Faithfully Yours: Reflections on Whitfield J. Bell, Jr.

Susan Anderson has led a distinguished career in Philadelphia-area archives for the last three decades. Before coming to the APS...

Header image: Portrait of Whitfield J. Bell, Jr. by Jon R. Friedman, 2005.

In previous blogs, I’ve explored the phenomena of getting to know someone through research with their papers. While I haven’t had the opportunity to meet certain Members of the American Philosophical Society (APS) during their lifetime, like Henry Allen Moe or Hampton Carson, I still have a sense of who they were by reading through their records. Such is the magic of archives and why I find the profession so interesting. 

Over the past month, I’ve had the opportunity to reflect on another remarkable scholar in the APS universe: former Librarian and Executive Officer, Whitfield J. Bell, Jr. (1914-2009), who was elected a Member of the Society in 1961. Unlike the others, I actually knew Dr. Bell when I started library work. So I was excited to process his papers as part of a larger project in working with the Society’s Executive Office Records. How would Dr. Bell’s documentation mesh with the memories I have of him?

two photos. left of woman paging through large anatomy book; right of woman standing next to man
Left: Me with William Smellie’s A Sett of Anatomical Tables; a beautifully illustrated book of anatomical drawings, published in 1754, on the practice of midwifery. The photograph was taken in the Historic Library at PAH by Robert Neroni (1992).. Right: Photo of Dr. Bell and me at an Archives month event at PAH; photograph by Don Roman (1997).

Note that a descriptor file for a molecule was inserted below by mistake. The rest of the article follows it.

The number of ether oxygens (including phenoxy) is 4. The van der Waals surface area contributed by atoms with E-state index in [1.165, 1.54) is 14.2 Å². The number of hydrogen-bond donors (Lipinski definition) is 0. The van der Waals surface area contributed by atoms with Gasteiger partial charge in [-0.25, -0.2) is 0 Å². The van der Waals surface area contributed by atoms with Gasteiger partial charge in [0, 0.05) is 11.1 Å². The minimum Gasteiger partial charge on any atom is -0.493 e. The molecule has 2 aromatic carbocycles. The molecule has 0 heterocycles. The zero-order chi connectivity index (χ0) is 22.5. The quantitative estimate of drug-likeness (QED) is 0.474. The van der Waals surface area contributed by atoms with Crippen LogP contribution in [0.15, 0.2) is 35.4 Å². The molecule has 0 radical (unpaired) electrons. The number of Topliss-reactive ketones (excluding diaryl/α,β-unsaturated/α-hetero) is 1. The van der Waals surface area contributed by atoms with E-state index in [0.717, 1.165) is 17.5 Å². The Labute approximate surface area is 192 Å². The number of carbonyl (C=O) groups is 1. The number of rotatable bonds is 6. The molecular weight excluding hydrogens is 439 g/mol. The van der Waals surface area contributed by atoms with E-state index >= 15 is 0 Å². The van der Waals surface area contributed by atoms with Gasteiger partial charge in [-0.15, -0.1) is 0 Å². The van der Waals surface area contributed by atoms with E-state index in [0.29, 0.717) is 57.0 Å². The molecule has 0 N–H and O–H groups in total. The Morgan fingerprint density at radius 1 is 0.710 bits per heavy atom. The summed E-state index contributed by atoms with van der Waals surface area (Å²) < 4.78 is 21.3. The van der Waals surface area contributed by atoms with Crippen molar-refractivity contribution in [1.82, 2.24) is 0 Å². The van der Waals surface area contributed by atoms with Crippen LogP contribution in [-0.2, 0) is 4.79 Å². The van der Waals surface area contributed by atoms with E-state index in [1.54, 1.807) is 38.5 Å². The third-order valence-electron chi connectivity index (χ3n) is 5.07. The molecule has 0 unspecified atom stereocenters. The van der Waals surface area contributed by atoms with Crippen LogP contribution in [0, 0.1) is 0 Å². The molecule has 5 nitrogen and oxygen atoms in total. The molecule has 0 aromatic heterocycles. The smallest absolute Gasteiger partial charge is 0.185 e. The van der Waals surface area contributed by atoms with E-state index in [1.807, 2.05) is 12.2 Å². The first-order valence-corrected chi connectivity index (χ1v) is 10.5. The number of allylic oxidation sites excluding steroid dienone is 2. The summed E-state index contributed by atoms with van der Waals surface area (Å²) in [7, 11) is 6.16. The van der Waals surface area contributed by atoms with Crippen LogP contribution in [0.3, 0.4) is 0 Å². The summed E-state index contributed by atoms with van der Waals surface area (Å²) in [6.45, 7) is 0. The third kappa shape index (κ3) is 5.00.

Granted, when I first met him in 1990, I was rather wet behind the ears. I was fresh out of graduate school and parlaying my skills as a conservation technician at Pennsylvania Hospital (PAH).* While it seems like an unlikely job for a former art student, the hospital is home to a significant rare book library and archives, which was the most important medical research collection in the nation, prior to the National Library of Medicine being founded in 1836. 

Given Dr. Bell’s expertise in the history of medicine, he provided advice to Caroline Morris, the first Librarian/Archivist with professional training to work at the hospital. She was able to obtain funding to catalog the library**, create a finding aid for the archives, microfilm early records, and start a conservation program with book conservator Margaret Johnson. To support the latter, they started a Friends of the Library group, patterned after a similar program at the APS. I became Girl Friday for the PAH group and got to know our mentor, Dr. Bell, in due course.

photo of Friends promotion featuring Whitfield Bell with small inset photo portrait
Dr. Bell’s support of the PAH conservation program extended to lending his name (modestly, of course) to a special gift category; excerpt from the PAH Friends of the Library Newsletter (1997).

My younger self didn’t fully comprehend (as I do now) the breadth of Dr. Bell’s experience. He’s the only administrator in APS history to serve simultaneous terms as Librarian and Executive Officer (from 1977 to 1980). As an academic, he was the youngest endowed chair at Dickinson College and taught at other prestigious universities.  Dr. Bell also served as a board member for the University of Pennsylvania Press, the Rosenbach Library and Museum, and other institutions in the special collections community.*** His skill as an editor and author is demonstrated in Mr. Franklin: A Selection From His Personal Letters and biographical essays in Patriot Improvers, an essential resource for researching early APS Members. In addition, a recent search in our printed materials catalog yielded 85 publications that Dr. Bell either wrote, edited, or otherwise contributed to. As a recognized Franklin expert, his knowledge was sought by many, from the most erudite scholars to popular media figures, such as David Hartman (see below).